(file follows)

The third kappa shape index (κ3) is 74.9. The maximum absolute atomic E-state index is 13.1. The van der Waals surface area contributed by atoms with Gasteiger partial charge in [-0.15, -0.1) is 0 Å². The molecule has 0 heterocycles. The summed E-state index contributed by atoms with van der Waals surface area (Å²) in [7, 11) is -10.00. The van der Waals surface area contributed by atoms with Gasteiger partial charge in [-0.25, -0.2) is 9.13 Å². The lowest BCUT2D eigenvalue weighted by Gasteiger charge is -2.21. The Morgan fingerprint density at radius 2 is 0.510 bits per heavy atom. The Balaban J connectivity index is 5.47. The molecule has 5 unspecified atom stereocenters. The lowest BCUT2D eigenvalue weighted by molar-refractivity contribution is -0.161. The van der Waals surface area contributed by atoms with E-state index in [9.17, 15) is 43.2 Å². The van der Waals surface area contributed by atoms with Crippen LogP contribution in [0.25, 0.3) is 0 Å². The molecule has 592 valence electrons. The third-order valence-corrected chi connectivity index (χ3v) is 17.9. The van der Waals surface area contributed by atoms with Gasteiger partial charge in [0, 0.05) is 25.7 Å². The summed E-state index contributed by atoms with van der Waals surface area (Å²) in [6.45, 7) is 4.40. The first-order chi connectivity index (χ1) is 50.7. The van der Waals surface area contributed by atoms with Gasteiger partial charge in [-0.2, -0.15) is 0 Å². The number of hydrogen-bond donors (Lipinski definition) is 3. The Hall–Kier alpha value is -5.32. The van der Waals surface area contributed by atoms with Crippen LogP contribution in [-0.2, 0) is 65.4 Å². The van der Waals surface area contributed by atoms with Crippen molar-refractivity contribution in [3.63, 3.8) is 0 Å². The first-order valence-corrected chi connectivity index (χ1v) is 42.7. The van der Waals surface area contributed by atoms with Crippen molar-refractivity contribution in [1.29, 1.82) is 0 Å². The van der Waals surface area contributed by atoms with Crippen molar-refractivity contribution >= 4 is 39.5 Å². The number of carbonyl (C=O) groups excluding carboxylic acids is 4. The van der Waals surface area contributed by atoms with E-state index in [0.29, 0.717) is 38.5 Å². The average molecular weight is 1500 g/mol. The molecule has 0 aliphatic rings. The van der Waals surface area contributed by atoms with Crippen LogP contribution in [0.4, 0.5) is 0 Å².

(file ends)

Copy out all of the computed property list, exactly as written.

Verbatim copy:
The third kappa shape index (κ3) is 74.9. The maximum absolute atomic E-state index is 13.1. The van der Waals surface area contributed by atoms with Gasteiger partial charge in [-0.15, -0.1) is 0 Å². The molecule has 0 heterocycles. The summed E-state index contributed by atoms with van der Waals surface area (Å²) in [7, 11) is -10.00. The van der Waals surface area contributed by atoms with Gasteiger partial charge in [-0.25, -0.2) is 9.13 Å². The lowest BCUT2D eigenvalue weighted by Gasteiger charge is -2.21. The Morgan fingerprint density at radius 2 is 0.510 bits per heavy atom. The Balaban J connectivity index is 5.47. The molecule has 5 unspecified atom stereocenters. The lowest BCUT2D eigenvalue weighted by molar-refractivity contribution is -0.161. The van der Waals surface area contributed by atoms with E-state index in [9.17, 15) is 43.2 Å². The van der Waals surface area contributed by atoms with Crippen LogP contribution in [0.25, 0.3) is 0 Å². The molecule has 592 valence electrons. The third-order valence-corrected chi connectivity index (χ3v) is 17.9. The van der Waals surface area contributed by atoms with Gasteiger partial charge in [0, 0.05) is 25.7 Å². The summed E-state index contributed by atoms with van der Waals surface area (Å²) in [6.45, 7) is 4.40. The first-order chi connectivity index (χ1) is 50.7. The van der Waals surface area contributed by atoms with Gasteiger partial charge in [-0.2, -0.15) is 0 Å². The number of hydrogen-bond donors (Lipinski definition) is 3. The Hall–Kier alpha value is -5.32. The van der Waals surface area contributed by atoms with Crippen LogP contribution in [-0.2, 0) is 65.4 Å². The van der Waals surface area contributed by atoms with Crippen molar-refractivity contribution in [3.63, 3.8) is 0 Å². The first-order valence-corrected chi connectivity index (χ1v) is 42.7. The van der Waals surface area contributed by atoms with Crippen molar-refractivity contribution in [1.29, 1.82) is 0 Å². The van der Waals surface area contributed by atoms with Crippen molar-refractivity contribution >= 4 is 39.5 Å². The number of carbonyl (C=O) groups excluding carboxylic acids is 4. The van der Waals surface area contributed by atoms with E-state index in [0.29, 0.717) is 38.5 Å². The average molecular weight is 1500 g/mol. The molecule has 0 aliphatic rings. The van der Waals surface area contributed by atoms with Crippen LogP contribution in [0.4, 0.5) is 0 Å².